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http://dx.doi.org/10.3390/diagnostics11010041DOI Listing
http://www.ncbi.nlm.nih.gov/pmc/articles/PMC7823620PMC
December 2020

Viral presence and immunopathology in patients with lethal COVID-19: a prospective autopsy cohort study.

Lancet Microbe 2020 Nov 25;1(7):e290-e299. Epub 2020 Sep 25.

Department of Pathology, Amsterdam University Medical Centers (UMC), VU University Amsterdam, Amsterdam, Netherlands.

Background: Severe acute respiratory syndrome coronavirus 2 (SARS-CoV-2) targets multiple organs and causes severe coagulopathy. Histopathological organ changes might not only be attributable to a direct virus-induced effect, but also the immune response. The aims of this study were to assess the duration of viral presence, identify the extent of inflammatory response, and investigate the underlying cause of coagulopathy.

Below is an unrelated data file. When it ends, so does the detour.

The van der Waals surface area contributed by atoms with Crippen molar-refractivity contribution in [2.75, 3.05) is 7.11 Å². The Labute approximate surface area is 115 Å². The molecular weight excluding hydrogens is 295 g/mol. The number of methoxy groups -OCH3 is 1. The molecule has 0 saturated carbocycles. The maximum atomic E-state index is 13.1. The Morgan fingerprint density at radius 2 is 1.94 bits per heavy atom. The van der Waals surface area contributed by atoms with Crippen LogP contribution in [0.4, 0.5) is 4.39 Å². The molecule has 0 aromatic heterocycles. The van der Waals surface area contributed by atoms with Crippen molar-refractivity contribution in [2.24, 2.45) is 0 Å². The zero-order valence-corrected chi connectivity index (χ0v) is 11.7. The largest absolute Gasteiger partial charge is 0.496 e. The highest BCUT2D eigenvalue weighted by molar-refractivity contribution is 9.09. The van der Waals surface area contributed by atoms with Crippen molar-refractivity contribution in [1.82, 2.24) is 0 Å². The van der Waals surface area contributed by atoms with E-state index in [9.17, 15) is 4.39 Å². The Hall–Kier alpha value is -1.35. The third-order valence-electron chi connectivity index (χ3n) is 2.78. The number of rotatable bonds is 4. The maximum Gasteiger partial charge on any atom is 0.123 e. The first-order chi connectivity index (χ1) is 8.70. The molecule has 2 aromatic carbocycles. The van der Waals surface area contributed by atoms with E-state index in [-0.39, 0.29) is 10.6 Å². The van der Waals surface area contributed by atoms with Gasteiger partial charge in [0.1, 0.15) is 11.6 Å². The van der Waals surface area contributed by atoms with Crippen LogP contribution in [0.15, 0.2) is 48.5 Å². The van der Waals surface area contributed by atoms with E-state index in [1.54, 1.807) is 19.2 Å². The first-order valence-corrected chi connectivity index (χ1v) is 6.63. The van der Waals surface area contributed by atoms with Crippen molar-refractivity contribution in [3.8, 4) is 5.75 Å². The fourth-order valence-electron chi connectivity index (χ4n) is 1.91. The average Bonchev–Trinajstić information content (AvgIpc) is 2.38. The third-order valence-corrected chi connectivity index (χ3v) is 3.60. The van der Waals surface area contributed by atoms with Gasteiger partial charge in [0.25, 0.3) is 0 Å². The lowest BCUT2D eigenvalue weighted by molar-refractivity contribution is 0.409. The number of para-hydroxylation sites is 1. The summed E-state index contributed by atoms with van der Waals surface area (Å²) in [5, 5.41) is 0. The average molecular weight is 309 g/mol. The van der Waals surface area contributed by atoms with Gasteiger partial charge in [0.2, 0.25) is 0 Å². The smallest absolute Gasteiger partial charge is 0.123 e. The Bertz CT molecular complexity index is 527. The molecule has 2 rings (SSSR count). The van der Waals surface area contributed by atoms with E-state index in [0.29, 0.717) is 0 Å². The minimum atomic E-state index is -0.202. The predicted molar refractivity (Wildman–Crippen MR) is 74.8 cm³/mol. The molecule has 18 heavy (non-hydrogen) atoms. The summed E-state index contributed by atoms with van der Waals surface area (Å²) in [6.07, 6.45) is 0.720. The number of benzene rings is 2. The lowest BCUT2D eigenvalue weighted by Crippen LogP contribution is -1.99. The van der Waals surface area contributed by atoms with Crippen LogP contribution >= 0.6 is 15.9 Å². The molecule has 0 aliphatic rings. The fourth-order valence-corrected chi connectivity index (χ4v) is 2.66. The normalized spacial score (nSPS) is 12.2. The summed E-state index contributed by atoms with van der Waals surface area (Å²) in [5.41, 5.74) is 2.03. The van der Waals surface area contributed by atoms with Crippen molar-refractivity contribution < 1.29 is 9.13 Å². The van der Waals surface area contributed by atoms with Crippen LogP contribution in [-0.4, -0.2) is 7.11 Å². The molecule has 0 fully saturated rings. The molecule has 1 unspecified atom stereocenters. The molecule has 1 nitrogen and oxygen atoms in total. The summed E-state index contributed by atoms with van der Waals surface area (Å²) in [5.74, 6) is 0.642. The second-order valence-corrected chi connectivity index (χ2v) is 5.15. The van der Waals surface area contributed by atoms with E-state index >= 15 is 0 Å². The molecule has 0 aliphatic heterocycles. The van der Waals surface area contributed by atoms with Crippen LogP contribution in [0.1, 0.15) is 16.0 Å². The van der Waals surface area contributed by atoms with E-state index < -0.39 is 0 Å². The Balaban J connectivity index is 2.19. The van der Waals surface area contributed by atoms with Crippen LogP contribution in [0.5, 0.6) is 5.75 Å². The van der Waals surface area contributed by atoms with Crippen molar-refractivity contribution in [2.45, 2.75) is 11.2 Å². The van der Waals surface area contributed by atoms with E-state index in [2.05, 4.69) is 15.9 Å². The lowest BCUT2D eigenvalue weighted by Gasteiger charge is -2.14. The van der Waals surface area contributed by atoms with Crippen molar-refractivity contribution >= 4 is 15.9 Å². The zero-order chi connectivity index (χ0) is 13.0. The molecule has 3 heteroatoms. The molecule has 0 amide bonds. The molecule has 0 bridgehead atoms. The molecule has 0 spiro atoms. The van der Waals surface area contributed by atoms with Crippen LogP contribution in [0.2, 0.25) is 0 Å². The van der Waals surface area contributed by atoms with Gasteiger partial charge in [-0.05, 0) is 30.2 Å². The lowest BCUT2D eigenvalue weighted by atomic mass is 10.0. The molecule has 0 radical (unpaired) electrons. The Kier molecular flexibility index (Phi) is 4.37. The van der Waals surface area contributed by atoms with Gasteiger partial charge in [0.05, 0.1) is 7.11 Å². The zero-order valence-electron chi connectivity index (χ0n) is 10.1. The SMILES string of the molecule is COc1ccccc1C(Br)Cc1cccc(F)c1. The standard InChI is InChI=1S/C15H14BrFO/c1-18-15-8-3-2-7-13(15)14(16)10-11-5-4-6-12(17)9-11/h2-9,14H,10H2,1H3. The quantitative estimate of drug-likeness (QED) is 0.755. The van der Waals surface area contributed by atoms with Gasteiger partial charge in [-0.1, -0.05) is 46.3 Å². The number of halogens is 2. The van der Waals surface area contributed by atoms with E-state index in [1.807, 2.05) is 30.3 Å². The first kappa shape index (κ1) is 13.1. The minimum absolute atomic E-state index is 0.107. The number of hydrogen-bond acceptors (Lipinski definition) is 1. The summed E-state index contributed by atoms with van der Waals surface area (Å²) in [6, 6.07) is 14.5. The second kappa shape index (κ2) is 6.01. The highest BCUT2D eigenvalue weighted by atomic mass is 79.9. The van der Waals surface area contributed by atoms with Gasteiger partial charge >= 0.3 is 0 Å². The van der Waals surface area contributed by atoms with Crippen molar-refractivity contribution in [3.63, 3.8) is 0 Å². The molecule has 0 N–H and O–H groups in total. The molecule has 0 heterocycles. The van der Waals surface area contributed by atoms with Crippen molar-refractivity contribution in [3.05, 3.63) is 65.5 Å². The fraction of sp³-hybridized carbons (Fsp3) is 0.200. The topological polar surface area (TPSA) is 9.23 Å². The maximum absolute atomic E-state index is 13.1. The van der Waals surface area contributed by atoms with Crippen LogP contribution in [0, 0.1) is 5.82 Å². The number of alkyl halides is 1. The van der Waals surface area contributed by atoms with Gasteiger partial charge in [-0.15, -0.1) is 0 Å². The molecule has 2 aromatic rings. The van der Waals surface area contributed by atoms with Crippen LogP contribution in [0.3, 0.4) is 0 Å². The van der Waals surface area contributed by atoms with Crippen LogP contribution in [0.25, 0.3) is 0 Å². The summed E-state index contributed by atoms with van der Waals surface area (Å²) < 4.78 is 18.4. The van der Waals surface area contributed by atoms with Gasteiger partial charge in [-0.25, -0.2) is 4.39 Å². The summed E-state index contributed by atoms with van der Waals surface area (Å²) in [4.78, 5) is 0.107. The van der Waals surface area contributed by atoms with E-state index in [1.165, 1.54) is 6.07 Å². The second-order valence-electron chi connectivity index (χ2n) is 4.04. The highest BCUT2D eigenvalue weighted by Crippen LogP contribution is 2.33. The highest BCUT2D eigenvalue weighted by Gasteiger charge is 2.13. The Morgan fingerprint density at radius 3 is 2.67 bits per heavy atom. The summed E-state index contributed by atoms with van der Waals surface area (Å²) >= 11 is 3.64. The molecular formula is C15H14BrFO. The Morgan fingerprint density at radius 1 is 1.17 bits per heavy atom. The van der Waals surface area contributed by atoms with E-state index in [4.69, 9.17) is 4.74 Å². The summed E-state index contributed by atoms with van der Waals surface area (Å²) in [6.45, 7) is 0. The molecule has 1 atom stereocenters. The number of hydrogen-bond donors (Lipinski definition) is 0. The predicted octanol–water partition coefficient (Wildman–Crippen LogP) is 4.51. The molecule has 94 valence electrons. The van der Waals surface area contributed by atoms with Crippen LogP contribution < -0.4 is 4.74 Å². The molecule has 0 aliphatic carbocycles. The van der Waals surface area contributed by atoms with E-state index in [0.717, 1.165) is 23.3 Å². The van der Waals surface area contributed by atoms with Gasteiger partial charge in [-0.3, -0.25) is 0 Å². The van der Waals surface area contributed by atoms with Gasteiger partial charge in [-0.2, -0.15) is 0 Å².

Methods: This prospective autopsy cohort study was done at Amsterdam University Medical Centers (UMC), the Netherlands. With informed consent from relatives, full body autopsy was done on 21 patients with COVID-19 for whom autopsy was requested between March 9 and May 18, 2020. In addition to histopathological evaluation of organ damage, the presence of SARS-CoV-2 nucleocapsid protein and the composition of the immune infiltrate and thrombi were assessed, and all were linked to disease course.